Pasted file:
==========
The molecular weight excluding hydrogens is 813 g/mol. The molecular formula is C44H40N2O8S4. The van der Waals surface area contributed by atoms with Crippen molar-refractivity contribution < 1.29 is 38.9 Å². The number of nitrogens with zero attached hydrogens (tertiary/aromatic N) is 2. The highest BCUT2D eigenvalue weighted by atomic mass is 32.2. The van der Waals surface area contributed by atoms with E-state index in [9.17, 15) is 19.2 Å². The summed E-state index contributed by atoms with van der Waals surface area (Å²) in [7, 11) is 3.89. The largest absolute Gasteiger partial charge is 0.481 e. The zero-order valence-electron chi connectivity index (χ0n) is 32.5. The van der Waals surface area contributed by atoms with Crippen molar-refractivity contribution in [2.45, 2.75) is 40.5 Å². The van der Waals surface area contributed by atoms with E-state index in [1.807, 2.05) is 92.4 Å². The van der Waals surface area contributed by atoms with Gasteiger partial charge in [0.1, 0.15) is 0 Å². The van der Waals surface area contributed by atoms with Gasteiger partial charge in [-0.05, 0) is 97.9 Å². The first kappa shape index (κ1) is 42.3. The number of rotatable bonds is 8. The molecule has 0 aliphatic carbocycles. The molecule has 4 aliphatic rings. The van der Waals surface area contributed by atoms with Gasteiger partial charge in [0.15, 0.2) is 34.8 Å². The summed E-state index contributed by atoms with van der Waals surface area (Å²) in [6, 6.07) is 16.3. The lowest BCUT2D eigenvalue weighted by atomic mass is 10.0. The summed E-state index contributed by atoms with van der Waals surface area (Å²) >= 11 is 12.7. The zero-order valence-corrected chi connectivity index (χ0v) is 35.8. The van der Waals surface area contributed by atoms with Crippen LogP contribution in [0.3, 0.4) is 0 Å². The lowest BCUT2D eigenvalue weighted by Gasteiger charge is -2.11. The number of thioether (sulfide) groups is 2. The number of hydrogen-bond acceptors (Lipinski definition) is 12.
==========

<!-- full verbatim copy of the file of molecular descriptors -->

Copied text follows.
The molecular weight excluding hydrogens is 813 g/mol. The molecular formula is C44H40N2O8S4. The van der Waals surface area contributed by atoms with Crippen molar-refractivity contribution < 1.29 is 38.9 Å². The number of nitrogens with zero attached hydrogens (tertiary/aromatic N) is 2. The highest BCUT2D eigenvalue weighted by atomic mass is 32.2. The van der Waals surface area contributed by atoms with E-state index in [9.17, 15) is 19.2 Å². The summed E-state index contributed by atoms with van der Waals surface area (Å²) in [7, 11) is 3.89. The largest absolute Gasteiger partial charge is 0.481 e. The zero-order valence-electron chi connectivity index (χ0n) is 32.5. The van der Waals surface area contributed by atoms with Crippen molar-refractivity contribution in [2.45, 2.75) is 40.5 Å². The van der Waals surface area contributed by atoms with E-state index in [1.807, 2.05) is 92.4 Å². The van der Waals surface area contributed by atoms with Gasteiger partial charge in [0.1, 0.15) is 0 Å². The van der Waals surface area contributed by atoms with Gasteiger partial charge in [-0.05, 0) is 97.9 Å². The first kappa shape index (κ1) is 42.3. The number of rotatable bonds is 8. The molecule has 0 aliphatic carbocycles. The molecule has 4 aliphatic rings. The van der Waals surface area contributed by atoms with Gasteiger partial charge in [0.15, 0.2) is 34.8 Å². The summed E-state index contributed by atoms with van der Waals surface area (Å²) in [6, 6.07) is 16.3. The lowest BCUT2D eigenvalue weighted by atomic mass is 10.0. The summed E-state index contributed by atoms with van der Waals surface area (Å²) >= 11 is 12.7. The zero-order valence-corrected chi connectivity index (χ0v) is 35.8. The van der Waals surface area contributed by atoms with Crippen LogP contribution in [0.3, 0.4) is 0 Å². The lowest BCUT2D eigenvalue weighted by Gasteiger charge is -2.11. The number of thioether (sulfide) groups is 2. The number of hydrogen-bond acceptors (Lipinski definition) is 12.